Mayor Linda Thompson of Harrisburg, Pennsylvania, has taken on the challenge of avoiding bankruptcy for her city — and her strategy includes taking part in three days of prayer and fasting.
During this week’s prayer-fast, Thompson, fellow citizens and some city leaders are praying for the financial recovery of the city, for the needs of the people and for the greater good of the community.
The prayer-fast, which began at midnight Tuesday, involves Christian, Jewish and Muslim faith leaders.
Thompson, the first woman and first African American to serve as mayor, has a lot to pray about. Her city is in distress, thanks to troubled financing of a trash-burning plant that saddled Harrisburg, the Pennsylvania capital, with about $300 million in debt. That’s a staggering load for a city of 50,000 residents.
Thompson’s church, Goodwin Memorial Baptist, is just one of Harrisburg’s many religious centers open for prayer during the fast. Goodwin Memorial is calling the prayer-fast a “3-Day Esther Fast,” citing Esther 4:1-17 from the Old Testament of the Christian Bible.
The prayer-fast culminates with an Ecumenical Service at 4 p.m. EDT today.
Thompson has taken a multi-level approach to solving the city’s financial crisis, and that has garnered its share of supporters and critics, as has her involvement in this week’s prayer-fast. Thompson is unapologetic.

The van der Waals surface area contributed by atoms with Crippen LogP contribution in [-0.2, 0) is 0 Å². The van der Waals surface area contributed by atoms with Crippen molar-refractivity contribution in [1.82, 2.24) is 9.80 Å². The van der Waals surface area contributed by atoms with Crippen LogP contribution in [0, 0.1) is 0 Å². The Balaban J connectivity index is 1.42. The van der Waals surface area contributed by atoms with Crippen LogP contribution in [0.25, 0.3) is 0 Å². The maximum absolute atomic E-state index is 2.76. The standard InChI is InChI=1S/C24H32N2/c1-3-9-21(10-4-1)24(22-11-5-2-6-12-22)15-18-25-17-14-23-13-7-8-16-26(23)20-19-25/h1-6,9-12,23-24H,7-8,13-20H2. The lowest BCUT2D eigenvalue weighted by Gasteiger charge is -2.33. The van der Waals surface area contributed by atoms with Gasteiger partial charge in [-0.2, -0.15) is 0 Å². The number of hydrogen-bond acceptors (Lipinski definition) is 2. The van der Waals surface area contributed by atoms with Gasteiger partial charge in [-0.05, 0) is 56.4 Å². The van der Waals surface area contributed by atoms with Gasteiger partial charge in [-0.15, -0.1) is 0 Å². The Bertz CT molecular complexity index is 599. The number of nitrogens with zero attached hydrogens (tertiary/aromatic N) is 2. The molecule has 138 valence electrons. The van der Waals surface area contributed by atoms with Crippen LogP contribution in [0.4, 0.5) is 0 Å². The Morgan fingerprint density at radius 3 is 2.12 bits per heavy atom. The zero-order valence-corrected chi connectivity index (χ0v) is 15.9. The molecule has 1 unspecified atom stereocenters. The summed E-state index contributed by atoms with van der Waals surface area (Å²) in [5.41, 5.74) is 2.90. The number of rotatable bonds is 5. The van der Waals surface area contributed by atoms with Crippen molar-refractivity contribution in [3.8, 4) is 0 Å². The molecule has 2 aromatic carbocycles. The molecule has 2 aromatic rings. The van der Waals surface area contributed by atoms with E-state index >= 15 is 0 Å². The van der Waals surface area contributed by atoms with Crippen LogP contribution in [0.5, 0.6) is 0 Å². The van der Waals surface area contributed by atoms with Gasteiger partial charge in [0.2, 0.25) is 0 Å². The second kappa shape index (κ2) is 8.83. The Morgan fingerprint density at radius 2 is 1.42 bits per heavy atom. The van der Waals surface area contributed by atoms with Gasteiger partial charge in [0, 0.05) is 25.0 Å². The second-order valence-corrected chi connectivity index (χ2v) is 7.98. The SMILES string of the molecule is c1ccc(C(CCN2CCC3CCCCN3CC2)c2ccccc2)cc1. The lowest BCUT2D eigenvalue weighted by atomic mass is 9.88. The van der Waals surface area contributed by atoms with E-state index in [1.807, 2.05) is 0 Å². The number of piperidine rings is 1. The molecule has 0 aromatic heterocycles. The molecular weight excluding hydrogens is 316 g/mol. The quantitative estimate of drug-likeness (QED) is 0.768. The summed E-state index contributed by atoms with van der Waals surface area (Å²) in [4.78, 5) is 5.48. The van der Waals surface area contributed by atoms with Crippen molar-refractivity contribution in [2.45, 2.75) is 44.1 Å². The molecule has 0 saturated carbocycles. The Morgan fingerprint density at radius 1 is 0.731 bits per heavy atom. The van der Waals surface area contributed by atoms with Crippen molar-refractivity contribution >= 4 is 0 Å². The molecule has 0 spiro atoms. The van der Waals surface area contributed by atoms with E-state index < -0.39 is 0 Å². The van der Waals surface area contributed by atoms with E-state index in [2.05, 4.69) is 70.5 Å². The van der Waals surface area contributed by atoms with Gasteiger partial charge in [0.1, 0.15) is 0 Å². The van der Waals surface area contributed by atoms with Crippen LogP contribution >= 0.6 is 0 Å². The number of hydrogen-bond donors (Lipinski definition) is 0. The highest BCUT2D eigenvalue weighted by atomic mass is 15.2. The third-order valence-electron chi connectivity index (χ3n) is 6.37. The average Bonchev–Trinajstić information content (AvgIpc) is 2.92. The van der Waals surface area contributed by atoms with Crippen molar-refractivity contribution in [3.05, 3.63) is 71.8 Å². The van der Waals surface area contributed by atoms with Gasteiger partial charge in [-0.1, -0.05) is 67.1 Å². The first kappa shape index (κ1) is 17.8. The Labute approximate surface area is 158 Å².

“Things that are above and beyond my control, I need God,” she told WHGM-TV. “I depend on Him for guidance. Spiritual guidance. That’s why it’s really no struggle for me to join this fast and prayer.”
Thompson was born and raised in Harrisburg. She is the youngest of eight siblings and the mother of one son. Thompson founded Loveship Inc., a non-profit organization that serves families, worked with the Urban League and served on the City Council before being elected mayor.
She credits her parents with giving her a firm belief in the power of God and the goodness of people.
“Where a man’s treasure is, there lies his heart, and people are in my heart,” Thompson said in a 2010 interview with Peter Speaks. “Human capital is in my heart. And my parents were very instrumental in taking me to church at a very early age, so it started again at home, helping me develop my morals and my character and my faith.”